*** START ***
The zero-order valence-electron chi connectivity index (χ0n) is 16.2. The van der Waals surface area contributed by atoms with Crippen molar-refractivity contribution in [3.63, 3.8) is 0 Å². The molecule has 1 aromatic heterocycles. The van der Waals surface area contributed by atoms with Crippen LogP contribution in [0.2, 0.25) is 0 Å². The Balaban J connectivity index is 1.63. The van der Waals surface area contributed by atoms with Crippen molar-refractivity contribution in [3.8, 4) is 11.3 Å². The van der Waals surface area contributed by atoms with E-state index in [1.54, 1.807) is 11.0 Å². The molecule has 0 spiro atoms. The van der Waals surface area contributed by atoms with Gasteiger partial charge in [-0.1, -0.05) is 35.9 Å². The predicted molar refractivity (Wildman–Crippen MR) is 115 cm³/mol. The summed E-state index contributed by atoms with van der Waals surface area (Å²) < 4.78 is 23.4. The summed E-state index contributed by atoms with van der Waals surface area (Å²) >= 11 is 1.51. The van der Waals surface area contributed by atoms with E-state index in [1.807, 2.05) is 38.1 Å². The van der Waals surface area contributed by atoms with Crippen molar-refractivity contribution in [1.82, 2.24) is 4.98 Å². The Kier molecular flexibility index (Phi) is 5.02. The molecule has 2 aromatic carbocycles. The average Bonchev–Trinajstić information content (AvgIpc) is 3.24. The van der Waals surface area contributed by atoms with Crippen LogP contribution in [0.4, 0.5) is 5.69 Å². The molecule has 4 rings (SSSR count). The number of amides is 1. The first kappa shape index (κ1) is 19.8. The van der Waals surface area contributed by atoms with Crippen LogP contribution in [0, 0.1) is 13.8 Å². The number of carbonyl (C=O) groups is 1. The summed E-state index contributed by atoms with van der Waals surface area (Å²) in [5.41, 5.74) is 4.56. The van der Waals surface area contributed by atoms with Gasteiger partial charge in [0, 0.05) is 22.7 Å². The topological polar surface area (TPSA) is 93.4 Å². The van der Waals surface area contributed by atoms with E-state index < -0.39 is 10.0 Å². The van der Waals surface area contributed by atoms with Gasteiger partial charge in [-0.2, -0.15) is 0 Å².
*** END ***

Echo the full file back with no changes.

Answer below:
The zero-order valence-electron chi connectivity index (χ0n) is 16.2. The van der Waals surface area contributed by atoms with Crippen molar-refractivity contribution in [3.63, 3.8) is 0 Å². The molecule has 1 aromatic heterocycles. The van der Waals surface area contributed by atoms with Crippen LogP contribution in [0.2, 0.25) is 0 Å². The Balaban J connectivity index is 1.63. The van der Waals surface area contributed by atoms with Crippen molar-refractivity contribution in [3.8, 4) is 11.3 Å². The van der Waals surface area contributed by atoms with E-state index in [1.54, 1.807) is 11.0 Å². The molecule has 0 spiro atoms. The van der Waals surface area contributed by atoms with Gasteiger partial charge in [-0.1, -0.05) is 35.9 Å². The predicted molar refractivity (Wildman–Crippen MR) is 115 cm³/mol. The summed E-state index contributed by atoms with van der Waals surface area (Å²) < 4.78 is 23.4. The summed E-state index contributed by atoms with van der Waals surface area (Å²) >= 11 is 1.51. The van der Waals surface area contributed by atoms with E-state index in [1.807, 2.05) is 38.1 Å². The van der Waals surface area contributed by atoms with Crippen molar-refractivity contribution in [1.82, 2.24) is 4.98 Å². The Kier molecular flexibility index (Phi) is 5.02. The molecule has 2 aromatic carbocycles. The average Bonchev–Trinajstić information content (AvgIpc) is 3.24. The van der Waals surface area contributed by atoms with Crippen LogP contribution in [0.4, 0.5) is 5.69 Å². The molecule has 4 rings (SSSR count). The number of amides is 1. The first kappa shape index (κ1) is 19.8. The van der Waals surface area contributed by atoms with Crippen LogP contribution in [0, 0.1) is 13.8 Å². The number of carbonyl (C=O) groups is 1. The summed E-state index contributed by atoms with van der Waals surface area (Å²) in [5.41, 5.74) is 4.56. The van der Waals surface area contributed by atoms with Gasteiger partial charge in [0, 0.05) is 22.7 Å². The topological polar surface area (TPSA) is 93.4 Å². The van der Waals surface area contributed by atoms with E-state index < -0.39 is 10.0 Å². The van der Waals surface area contributed by atoms with Gasteiger partial charge in [-0.2, -0.15) is 0 Å².